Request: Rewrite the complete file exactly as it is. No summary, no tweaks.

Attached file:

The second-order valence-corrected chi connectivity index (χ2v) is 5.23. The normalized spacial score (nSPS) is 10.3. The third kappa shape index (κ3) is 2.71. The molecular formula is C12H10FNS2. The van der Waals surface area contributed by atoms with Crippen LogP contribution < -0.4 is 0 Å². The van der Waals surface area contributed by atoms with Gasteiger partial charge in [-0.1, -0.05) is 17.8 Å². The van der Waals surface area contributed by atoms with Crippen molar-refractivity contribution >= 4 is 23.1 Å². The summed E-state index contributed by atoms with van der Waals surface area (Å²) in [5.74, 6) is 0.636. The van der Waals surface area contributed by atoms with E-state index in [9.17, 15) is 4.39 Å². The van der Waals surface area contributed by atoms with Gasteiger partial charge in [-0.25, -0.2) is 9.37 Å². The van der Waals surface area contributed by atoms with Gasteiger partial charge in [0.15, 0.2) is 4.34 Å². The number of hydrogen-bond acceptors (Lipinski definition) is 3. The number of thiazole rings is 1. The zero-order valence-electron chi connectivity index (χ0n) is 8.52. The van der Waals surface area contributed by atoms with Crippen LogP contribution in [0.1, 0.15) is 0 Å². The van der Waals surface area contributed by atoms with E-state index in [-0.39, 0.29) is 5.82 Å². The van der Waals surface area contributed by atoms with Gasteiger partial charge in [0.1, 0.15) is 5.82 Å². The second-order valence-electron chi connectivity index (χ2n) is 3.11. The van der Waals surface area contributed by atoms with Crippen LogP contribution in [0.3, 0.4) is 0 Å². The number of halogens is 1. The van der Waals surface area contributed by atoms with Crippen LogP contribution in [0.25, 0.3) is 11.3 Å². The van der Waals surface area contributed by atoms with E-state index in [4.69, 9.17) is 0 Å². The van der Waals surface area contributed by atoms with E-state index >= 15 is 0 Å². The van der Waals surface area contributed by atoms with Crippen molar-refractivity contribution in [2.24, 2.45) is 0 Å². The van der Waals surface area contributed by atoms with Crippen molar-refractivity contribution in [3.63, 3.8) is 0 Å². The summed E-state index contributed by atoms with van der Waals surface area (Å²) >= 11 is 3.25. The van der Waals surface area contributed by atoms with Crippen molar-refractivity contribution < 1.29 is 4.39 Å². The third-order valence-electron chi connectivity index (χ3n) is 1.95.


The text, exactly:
The second-order valence-corrected chi connectivity index (χ2v) is 5.23. The normalized spacial score (nSPS) is 10.3. The third kappa shape index (κ3) is 2.71. The molecular formula is C12H10FNS2. The van der Waals surface area contributed by atoms with Crippen LogP contribution < -0.4 is 0 Å². The van der Waals surface area contributed by atoms with Gasteiger partial charge in [-0.1, -0.05) is 17.8 Å². The van der Waals surface area contributed by atoms with Crippen molar-refractivity contribution >= 4 is 23.1 Å². The summed E-state index contributed by atoms with van der Waals surface area (Å²) in [5.74, 6) is 0.636. The van der Waals surface area contributed by atoms with E-state index in [9.17, 15) is 4.39 Å². The van der Waals surface area contributed by atoms with Gasteiger partial charge in [-0.25, -0.2) is 9.37 Å². The van der Waals surface area contributed by atoms with Gasteiger partial charge in [0.15, 0.2) is 4.34 Å². The number of hydrogen-bond acceptors (Lipinski definition) is 3. The number of thiazole rings is 1. The zero-order valence-electron chi connectivity index (χ0n) is 8.52. The van der Waals surface area contributed by atoms with Crippen LogP contribution in [0.1, 0.15) is 0 Å². The van der Waals surface area contributed by atoms with E-state index in [-0.39, 0.29) is 5.82 Å². The van der Waals surface area contributed by atoms with Gasteiger partial charge in [0.1, 0.15) is 5.82 Å². The second-order valence-electron chi connectivity index (χ2n) is 3.11. The van der Waals surface area contributed by atoms with Crippen LogP contribution in [0.3, 0.4) is 0 Å². The number of halogens is 1. The van der Waals surface area contributed by atoms with Crippen LogP contribution in [0.25, 0.3) is 11.3 Å². The van der Waals surface area contributed by atoms with E-state index in [4.69, 9.17) is 0 Å². The van der Waals surface area contributed by atoms with E-state index >= 15 is 0 Å². The van der Waals surface area contributed by atoms with Crippen molar-refractivity contribution in [2.24, 2.45) is 0 Å². The van der Waals surface area contributed by atoms with Crippen molar-refractivity contribution in [3.63, 3.8) is 0 Å². The summed E-state index contributed by atoms with van der Waals surface area (Å²) >= 11 is 3.25. The van der Waals surface area contributed by atoms with Crippen molar-refractivity contribution < 1.29 is 4.39 Å². The third-order valence-electron chi connectivity index (χ3n) is 1.95.